Development of butanol-tolerant Bacillus subtilis strain GRSW2-B1 as a potential bioproduction host
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Alisa, S Vangnai
Organic-solvent tolerant bacteria
Heterologous gene-expression host
As alternative microbial hosts for butanol production with organic-solvent tolerant trait are in high demands, a butanol-tolerant bacterium, Bacillus subtilis GRSW2-B1, was thus isolated. Its tolerance covered a range of organic solvents at high concentration (5%v/v), with remarkable tolerance in particular to butanol and alcohol groups. It was susceptible for butanol acclimatization, which resulted in significant tolerance improvement. It has versatility for application in a variety of fermentation process because it has superior tolerance when cells were exposed to butanol either as high-density, late-exponential grown cells (up to 5%v/v) or under growing conditions (up to 2.25%v/v). Genetic transformation procedure was optimized, yielding the highest efficiency at 5.17 × 103 colony forming unit (μg DNA)-1. Gene expression could be effectively driven by several promoters with different levels, where as the highest expression was observed with a xylose promoter. The constructed vector was stably maintained in the transformants, in the presence or absence of butanol stress. Adverse effect of efflux-mediated tetracycline resistance determinant (TetL) to bacterial organic-solvent tolerance property was unexpectedly observed and thus discussed. Overall results indicate that B. subtilis GRSW2-B1 has potential to be engineered and further established as a genetic host for bioproduction of butanol.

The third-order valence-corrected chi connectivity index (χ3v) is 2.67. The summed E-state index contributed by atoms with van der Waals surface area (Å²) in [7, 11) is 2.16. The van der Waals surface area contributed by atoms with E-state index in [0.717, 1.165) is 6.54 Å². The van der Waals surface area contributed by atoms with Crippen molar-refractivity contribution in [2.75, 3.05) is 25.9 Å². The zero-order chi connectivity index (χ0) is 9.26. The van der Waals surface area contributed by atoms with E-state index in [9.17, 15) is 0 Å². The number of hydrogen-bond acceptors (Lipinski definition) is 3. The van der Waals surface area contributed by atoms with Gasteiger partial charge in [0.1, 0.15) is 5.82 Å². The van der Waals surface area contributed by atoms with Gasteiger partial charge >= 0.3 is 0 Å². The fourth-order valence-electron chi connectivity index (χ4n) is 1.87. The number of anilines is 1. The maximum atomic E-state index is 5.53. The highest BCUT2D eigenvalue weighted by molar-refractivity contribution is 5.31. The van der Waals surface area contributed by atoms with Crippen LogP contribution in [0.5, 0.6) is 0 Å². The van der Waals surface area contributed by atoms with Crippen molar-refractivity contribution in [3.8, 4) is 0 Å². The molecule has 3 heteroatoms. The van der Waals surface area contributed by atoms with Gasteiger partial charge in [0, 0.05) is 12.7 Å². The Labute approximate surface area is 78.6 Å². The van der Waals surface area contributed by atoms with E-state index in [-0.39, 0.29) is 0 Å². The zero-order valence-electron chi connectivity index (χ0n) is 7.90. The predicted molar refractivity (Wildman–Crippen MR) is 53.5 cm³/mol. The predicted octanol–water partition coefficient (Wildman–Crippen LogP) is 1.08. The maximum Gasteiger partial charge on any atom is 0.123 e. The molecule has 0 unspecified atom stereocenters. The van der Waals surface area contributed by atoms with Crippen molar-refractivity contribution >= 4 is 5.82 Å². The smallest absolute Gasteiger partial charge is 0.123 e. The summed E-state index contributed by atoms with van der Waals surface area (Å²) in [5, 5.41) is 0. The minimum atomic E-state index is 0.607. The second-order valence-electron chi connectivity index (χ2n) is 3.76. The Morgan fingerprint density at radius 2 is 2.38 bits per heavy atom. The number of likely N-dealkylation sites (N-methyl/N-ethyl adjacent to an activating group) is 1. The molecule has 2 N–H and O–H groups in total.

This work was the collaboration of Chulalongkorn University - Hiroshima University under the Asian Core Program (ACP) and financially supported by The Japan Society for the Promotion of Science (JSPS) and the National Research Council of Thailand (NRCT) (Bilateral Project). It was partly supported by the Thai Government Stimulus Package 2 (TKK2555) under the Project for Establishment of Comprehensive Center for Innovative Food, Health Products and Agriculture (PERFECTA).
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© 2011 Kataoka et al; licensee Springer. This is an Open Access article distributed under the terms of the Creative Commons Attribution License (http://creativecommons.org/licenses/by/2.0), which permits unrestricted use, distribution, and reproduction in any medium, provided the original work is properly cited.
Graduate School of Advanced Sciences of Matter
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